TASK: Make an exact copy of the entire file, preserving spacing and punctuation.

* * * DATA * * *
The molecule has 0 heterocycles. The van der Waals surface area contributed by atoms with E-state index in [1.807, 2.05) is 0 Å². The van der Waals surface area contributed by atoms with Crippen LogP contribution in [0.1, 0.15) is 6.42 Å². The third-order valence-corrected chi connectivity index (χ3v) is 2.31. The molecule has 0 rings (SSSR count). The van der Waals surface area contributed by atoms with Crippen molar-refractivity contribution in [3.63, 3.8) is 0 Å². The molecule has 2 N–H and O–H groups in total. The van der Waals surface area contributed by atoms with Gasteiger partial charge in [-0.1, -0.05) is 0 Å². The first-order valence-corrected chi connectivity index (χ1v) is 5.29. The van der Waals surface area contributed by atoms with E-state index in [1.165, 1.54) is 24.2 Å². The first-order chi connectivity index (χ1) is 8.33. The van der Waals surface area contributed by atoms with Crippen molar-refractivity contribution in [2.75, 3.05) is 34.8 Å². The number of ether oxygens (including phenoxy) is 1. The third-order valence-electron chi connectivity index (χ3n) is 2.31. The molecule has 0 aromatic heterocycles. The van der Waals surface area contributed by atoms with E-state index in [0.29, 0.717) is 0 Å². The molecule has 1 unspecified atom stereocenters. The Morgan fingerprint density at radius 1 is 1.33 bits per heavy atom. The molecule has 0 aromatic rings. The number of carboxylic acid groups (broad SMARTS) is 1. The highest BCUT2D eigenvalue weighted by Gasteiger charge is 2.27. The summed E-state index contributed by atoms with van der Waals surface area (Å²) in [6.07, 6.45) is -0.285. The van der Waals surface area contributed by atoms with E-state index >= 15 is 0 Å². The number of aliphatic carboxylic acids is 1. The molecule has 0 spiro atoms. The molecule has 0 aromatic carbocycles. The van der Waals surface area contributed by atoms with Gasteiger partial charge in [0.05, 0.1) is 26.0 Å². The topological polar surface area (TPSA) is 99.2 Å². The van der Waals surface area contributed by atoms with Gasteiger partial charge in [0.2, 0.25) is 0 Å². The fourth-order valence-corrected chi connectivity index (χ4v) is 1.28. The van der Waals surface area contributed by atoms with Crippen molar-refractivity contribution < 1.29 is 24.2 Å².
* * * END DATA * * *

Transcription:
The molecule has 0 heterocycles. The van der Waals surface area contributed by atoms with E-state index in [1.807, 2.05) is 0 Å². The van der Waals surface area contributed by atoms with Crippen LogP contribution in [0.1, 0.15) is 6.42 Å². The third-order valence-corrected chi connectivity index (χ3v) is 2.31. The molecule has 0 rings (SSSR count). The van der Waals surface area contributed by atoms with Crippen molar-refractivity contribution in [3.63, 3.8) is 0 Å². The molecule has 2 N–H and O–H groups in total. The van der Waals surface area contributed by atoms with Gasteiger partial charge in [-0.1, -0.05) is 0 Å². The first-order valence-corrected chi connectivity index (χ1v) is 5.29. The van der Waals surface area contributed by atoms with E-state index in [1.165, 1.54) is 24.2 Å². The first-order chi connectivity index (χ1) is 8.33. The van der Waals surface area contributed by atoms with Crippen molar-refractivity contribution in [2.75, 3.05) is 34.8 Å². The number of ether oxygens (including phenoxy) is 1. The third-order valence-electron chi connectivity index (χ3n) is 2.31. The molecule has 0 aromatic heterocycles. The van der Waals surface area contributed by atoms with E-state index in [0.29, 0.717) is 0 Å². The molecule has 1 unspecified atom stereocenters. The Morgan fingerprint density at radius 1 is 1.33 bits per heavy atom. The molecule has 0 aromatic rings. The number of carboxylic acid groups (broad SMARTS) is 1. The highest BCUT2D eigenvalue weighted by Gasteiger charge is 2.27. The summed E-state index contributed by atoms with van der Waals surface area (Å²) in [6.07, 6.45) is -0.285. The van der Waals surface area contributed by atoms with E-state index >= 15 is 0 Å². The number of aliphatic carboxylic acids is 1. The molecule has 0 spiro atoms. The molecule has 0 aromatic carbocycles. The van der Waals surface area contributed by atoms with Gasteiger partial charge in [0.05, 0.1) is 26.0 Å². The topological polar surface area (TPSA) is 99.2 Å². The van der Waals surface area contributed by atoms with Gasteiger partial charge in [0.2, 0.25) is 0 Å². The fourth-order valence-corrected chi connectivity index (χ4v) is 1.28. The van der Waals surface area contributed by atoms with Crippen molar-refractivity contribution < 1.29 is 24.2 Å².